Why The Oscars Don't Get It Right

For years, movie-lovers have complained that their favorite movies of the year are consistently ignored by the Academy Awards. Period pieces, manipulative crowd-pleasers, maudlin weep-fests, and movies produced by Harvey Weinstein are repeatedly lauded over popular fare such as comedies and action flicks, and more independent, experimental fare. Oscar nominees and winners trend this way due to the tastes of the Oscar voters—the 5,765 voting members of the Academy of Motion Pictures Arts and Sciences. But just who is it that belongs to this ultra-exclusive, members-only group, the group who decides which movies and artists are deemed the best of the year?

The Academy has refused to release a public list of its members, but when examining a new demographic study performed by the LA Times, the justification behind these Oscar trends comes to light. According to the study, Oscar voters are nearly 94% Caucasian, 77% male, with Blacks and Latinos each making up less than 2% of the voters. The median voting age is 62, and only 14% of all voters are under 50. Membership in the Academy is for life, and thus there are hundreds of academy voters who haven’t been involved in the industry for decades.

Some of these numbers reflect the sad truth, that Hollywood is comprised of predominantly white males. In the Oscar’s 83 year history, less than 4% of all the acting awards have gone to African-Americans, but where are the meaty, starring roles for African-Americans in movies that aren’t directed by Tyler Perry? How can women win Oscars for writing and directing when they only comprise 19% of the Writer’s Guild and 7% of the Director’s Guild? With such low percentages, the odds of being involved in the 20 or so films that get recognized by the Oscars are not in their favor.

With these statistics illuminating many of the issues the Academy faces going forward in the 21st Century, primarily a disconnect with the populace, I have come to my own conclusion on how to justify my love for the Oscars with my feelings of discontent at the artists and films it awards. I now treat the Oscars as an awards show, not the awards show. When the Oscar nominations and winners come out, I try to think of those individuals and films as representing the tastes of a tiny segment of cinephiles whose votes were swayed by a tremendous amount of expert PR advisors and campaigns (e.g. the Harvey Weinstein machine), box-office dollars (“We have to nominate Avatar! It made $2 billion!), human interest stories, (“Jennifer Hudson went from American Idol castoff to Dreamgirls! How incredible is that!” /“It’s really Jeff Bridges’ turn!”) and personal biases (“I hate David Fincher. He’s such an asshole. He snubbed me at last year’s Vanity Fair after-party.”)

When I want to know which movies are the best of the year, besides considering my own opinions, I go to critics and outlets that I trust, such as the AV Club, whose top 15 movies of 2011 included a whopping TWO future Best Picture nominees (Hugo and The Tree of Life), and Rotten Tomatoes, whose top rated non-documentaries included Drive, 50/50, Harry Potter and the Deathly Hollows: Part II,  Take Shelter, Mission Impossible 4, and Win Win, some of my favorite movies of the year.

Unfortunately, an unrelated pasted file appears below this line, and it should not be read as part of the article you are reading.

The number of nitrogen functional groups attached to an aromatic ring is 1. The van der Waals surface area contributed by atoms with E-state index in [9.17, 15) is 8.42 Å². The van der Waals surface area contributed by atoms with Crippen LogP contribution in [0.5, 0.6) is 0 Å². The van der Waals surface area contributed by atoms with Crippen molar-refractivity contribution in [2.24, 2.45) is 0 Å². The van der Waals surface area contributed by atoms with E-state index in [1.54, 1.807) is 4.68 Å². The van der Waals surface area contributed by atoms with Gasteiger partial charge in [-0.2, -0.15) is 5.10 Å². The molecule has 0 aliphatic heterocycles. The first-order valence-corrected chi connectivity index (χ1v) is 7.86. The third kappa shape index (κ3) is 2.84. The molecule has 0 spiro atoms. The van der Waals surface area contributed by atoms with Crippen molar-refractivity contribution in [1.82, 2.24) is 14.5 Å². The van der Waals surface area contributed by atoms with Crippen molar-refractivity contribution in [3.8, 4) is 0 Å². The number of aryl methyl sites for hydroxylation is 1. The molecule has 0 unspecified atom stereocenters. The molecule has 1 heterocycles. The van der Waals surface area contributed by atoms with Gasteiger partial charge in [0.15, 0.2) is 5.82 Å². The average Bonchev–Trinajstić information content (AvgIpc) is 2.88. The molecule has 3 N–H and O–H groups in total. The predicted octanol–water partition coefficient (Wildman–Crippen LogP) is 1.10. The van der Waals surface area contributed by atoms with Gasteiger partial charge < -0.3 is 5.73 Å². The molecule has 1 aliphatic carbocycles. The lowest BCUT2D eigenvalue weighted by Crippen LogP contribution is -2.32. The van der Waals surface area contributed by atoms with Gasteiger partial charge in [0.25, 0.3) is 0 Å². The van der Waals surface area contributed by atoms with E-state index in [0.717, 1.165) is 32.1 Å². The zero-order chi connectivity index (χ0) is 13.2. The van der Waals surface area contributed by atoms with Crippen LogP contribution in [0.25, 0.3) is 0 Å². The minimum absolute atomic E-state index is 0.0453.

Of course, the Academy does get it right sometimes—I also loved The Descendents and Bridesmaids—but how can I trust them when The King’s Speech, a movie I forgot about a day after I saw it, wins Best Picture and Director over the haunting and relevant Social Network?

So this Sunday night, when you’re sitting in front of your television, drinking a glass of wine, wearing a tux, and feeling super swanky (by that I mean stylish, not "like Hilary Swank"), laugh at Billy Crystal’s rubber face and schticky opening number, bask in the glow of Meryl Streep’s majestic, matronly aura, lament the Academy’s decision to not let the Muppets and Bret Mackenzie perform their nominated song, and admire the pageantry, spectacle and glamor that is Martin Scorsese’s eyebrows. But don’t get upset and surprised when a black and white, silent movie about old-Hollywood and an actor who valiantly (albeit vainly) refuses to change with the times sweeps every category including Best Picture, Director, Actor, Screenplay (unless Woody takes it) and every technical award you could care less about. When it’s all over, you can turn it off, and go watch Drive, or The Interrupters, or Rise of the Planet of the Apes, or Twilight, or whatever movie you liked the most. Because really, how can anyone say for certain which piece of art is the Best Picture?

 

 

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    Ethan Stern

    Ethan Stern hails from Los Angeles but lives in Chicago. He enjoys pop culture, entertainment, the Lakers, mint tea, British accents, improv, and friendship.

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